In reply to by venturen

sgorem holdbuysell Fri, 02/09/2018 - 22:29 Permalink

that's NOT a bit Funny, ShitHole of the World(?)! I lost a ball @ Aspen, PLUS: Broken Clavicle, Severe Brain Trauma, when they dug me outta the snow, i had my right foot in my mouth, and my HEAD up my ass......any questions, please email them at anyquestions.gov, or if you've paid your cell/land line com. bill, contact them @ Ou812.muff. Sponsored by igotthebesthit2day.edu.

In reply to by holdbuysell

SixIsNinE Fri, 02/09/2018 - 22:11 Permalink

Praise God Hallelujah!

world's most beneficial plant being recognized.

Fuel. Medicine. Recreation. Shelter & Clothing. Food.

we're just beginning to tap the wonders of this plant.

 

venturen BarkingCat Fri, 02/09/2018 - 23:31 Permalink

Your BRAIN...when you have people like But Woody Harrelson, 55, has now revealed that he gave up smoking pot, almost a year ago, after realizing that the habit was holding him back. 

Paul McCartney and Mark Wahlberg both gave up smoking cannabis, citing family as their motivation. 

Paul McCartney Replacing Cannabis with Alcohol to “Set an Example” for His Grandkids

Neil Young enjoyed the green herb for nearly 40 years during his career, but after suffering a stroke in 2005, he quit drinking and smoking any mind-altering substances for his health. “I did it for 40 years,” the singer told the New York Times. “Now I want to see what it’s like to not do it. It’s just a different perspective.”

CeeLo Green quit using cannabis in 2010 after he experienced a bad cannabis-induced anxiety attack. “I never got comfortable with it again,” he said.

Mark Foster of the band Foster the People quit smoking cannabis, but when he met Snoop Dogg, he told him, “I quit smoking, but I’d have a blunt with you now if I had the chance.” Surprisingly, Snoop reinforced his decision, saying, “You know what, brother, sometimes you gotta slow down and focus on your shit.”

In reply to by BarkingCat

Blankone venturen Sat, 02/10/2018 - 00:19 Permalink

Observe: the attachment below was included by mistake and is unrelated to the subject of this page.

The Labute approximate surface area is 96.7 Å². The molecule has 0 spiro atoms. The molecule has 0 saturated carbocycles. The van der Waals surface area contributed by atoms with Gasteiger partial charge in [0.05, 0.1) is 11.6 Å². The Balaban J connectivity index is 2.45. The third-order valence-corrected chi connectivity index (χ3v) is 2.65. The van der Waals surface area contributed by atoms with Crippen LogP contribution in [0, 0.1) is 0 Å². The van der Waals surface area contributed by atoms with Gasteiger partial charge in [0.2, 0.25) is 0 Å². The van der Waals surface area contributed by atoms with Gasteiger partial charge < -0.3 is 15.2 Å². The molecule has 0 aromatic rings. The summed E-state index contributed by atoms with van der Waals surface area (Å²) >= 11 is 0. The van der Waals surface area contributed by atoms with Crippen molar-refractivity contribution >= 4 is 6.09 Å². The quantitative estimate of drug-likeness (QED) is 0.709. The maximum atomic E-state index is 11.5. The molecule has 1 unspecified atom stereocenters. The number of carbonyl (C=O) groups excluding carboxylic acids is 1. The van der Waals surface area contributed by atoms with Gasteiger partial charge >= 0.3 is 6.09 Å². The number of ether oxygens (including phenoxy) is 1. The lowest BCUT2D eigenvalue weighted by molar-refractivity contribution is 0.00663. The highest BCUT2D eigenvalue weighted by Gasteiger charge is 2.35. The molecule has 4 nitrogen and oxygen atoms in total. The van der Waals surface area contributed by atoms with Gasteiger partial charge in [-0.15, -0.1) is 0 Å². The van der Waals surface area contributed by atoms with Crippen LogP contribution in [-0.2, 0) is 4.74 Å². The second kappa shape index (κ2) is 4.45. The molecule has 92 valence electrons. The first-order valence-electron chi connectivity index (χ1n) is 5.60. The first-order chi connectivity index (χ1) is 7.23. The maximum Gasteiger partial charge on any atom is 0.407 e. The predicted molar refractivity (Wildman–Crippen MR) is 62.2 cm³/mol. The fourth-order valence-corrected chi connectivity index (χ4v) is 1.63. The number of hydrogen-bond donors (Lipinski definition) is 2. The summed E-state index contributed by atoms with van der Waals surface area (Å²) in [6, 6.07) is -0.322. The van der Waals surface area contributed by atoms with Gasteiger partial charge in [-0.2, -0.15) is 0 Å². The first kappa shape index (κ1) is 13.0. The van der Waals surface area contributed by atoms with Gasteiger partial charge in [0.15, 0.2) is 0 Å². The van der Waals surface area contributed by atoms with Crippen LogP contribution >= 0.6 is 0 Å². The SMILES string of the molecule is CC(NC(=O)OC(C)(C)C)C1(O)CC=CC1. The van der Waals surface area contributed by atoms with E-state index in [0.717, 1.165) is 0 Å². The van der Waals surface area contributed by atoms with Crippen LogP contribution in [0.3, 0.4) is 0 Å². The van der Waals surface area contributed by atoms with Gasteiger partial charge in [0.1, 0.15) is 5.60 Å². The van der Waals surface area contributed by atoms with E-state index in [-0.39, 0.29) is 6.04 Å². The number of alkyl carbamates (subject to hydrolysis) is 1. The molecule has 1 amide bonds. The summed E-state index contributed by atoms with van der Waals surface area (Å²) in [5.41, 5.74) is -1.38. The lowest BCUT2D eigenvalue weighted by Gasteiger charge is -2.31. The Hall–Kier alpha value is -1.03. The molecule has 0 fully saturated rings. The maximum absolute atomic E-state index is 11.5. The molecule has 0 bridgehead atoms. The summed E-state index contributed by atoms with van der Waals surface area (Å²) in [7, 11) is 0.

Over use of any substance or activity or hobby can hold you back. Be it grass, cake, sodas, surfing, porn etc.. Same for taking away from family time.

But lets compare. Compare the musicians, teen idols, stars, sports figures who used too much grass to those who used too much booze. Plenty were ruined by booze beyond repair - or died. At least those who overused cannabis were able to continue a healthy life when they quit. The hard users of alcohol suffered health problems even once they stopped.

I try to educate people what professional addiction counselors/treatment people will tell you - they have greater success turning around a heroin addict than they do an alcoholic. One nodded towards a group of alcoholics and told a friend, only 5% might make it to sobriety. Her husband dried out several times but it never took, then it killed him.

In reply to by venturen

Kagemusho Justin Case Sat, 02/10/2018 - 15:36 Permalink

That was Zhang's study you are referring to, not Tashkin's. Tashkin was not satisfied with Zhang's wishy-washy theorizing (i.e. 'potential malignant changes instead of definite malignant changes) and conducted his own study, in which he learned that Zhang was wrong on almost every point.

Zhang Study Epidemiologic review of marijuana use and cancer risk. https://www.ncbi.nlm.nih.gov/pubmed/16054989

Tashkin Study Effects of marijuana smoking on the lung. https://www.ncbi.nlm.nih.gov/pubmed/23802821

From the latter study:

Regular smoking of marijuana by itself causes visible and microscopic injury to the large airways that is consistently associated with an increased likelihood of symptoms of chronic bronchitis that subside after cessation of use. On the other hand, habitual use of marijuana alone does not appear to lead to significant abnormalities in lung function when assessed either cross-sectionally or longitudinally, except for possible increases in lung volumes and modest increases in airway resistance of unclear clinical significance. Therefore, no clear link to chronic obstructive pulmonary disease has been established. Although marijuana smoke contains a number of carcinogens and cocarcinogens, findings from a limited number of well-designed epidemiological studies do not suggest an increased risk for the development of either lung or upper airway cancer from light or moderate use, although evidence is mixed concerning possible carcinogenic risks of heavy, long-term use. Although regular marijuana smoking leads to bronchial epithelial ciliary loss and impairs the microbicidal function of alveolar macrophages, evidence is inconclusive regarding possible associated risks for lower respiratory tract infection. Several case reports have implicated marijuana smoking as an etiologic factor in pneumothorax/pneumomediastinum and bullous lung disease, although evidence of a possible causal link from epidemiologic studies is lacking. In summary, the accumulated weight of evidence implies far lower risks for pulmonary complications of even regular heavy use of marijuana compared with the grave pulmonary consequences of tobacco.

Another attempt by a prohibitionist to obfuscate and misrepresent the facts. All prohibs know how to do is lie.

In reply to by Justin Case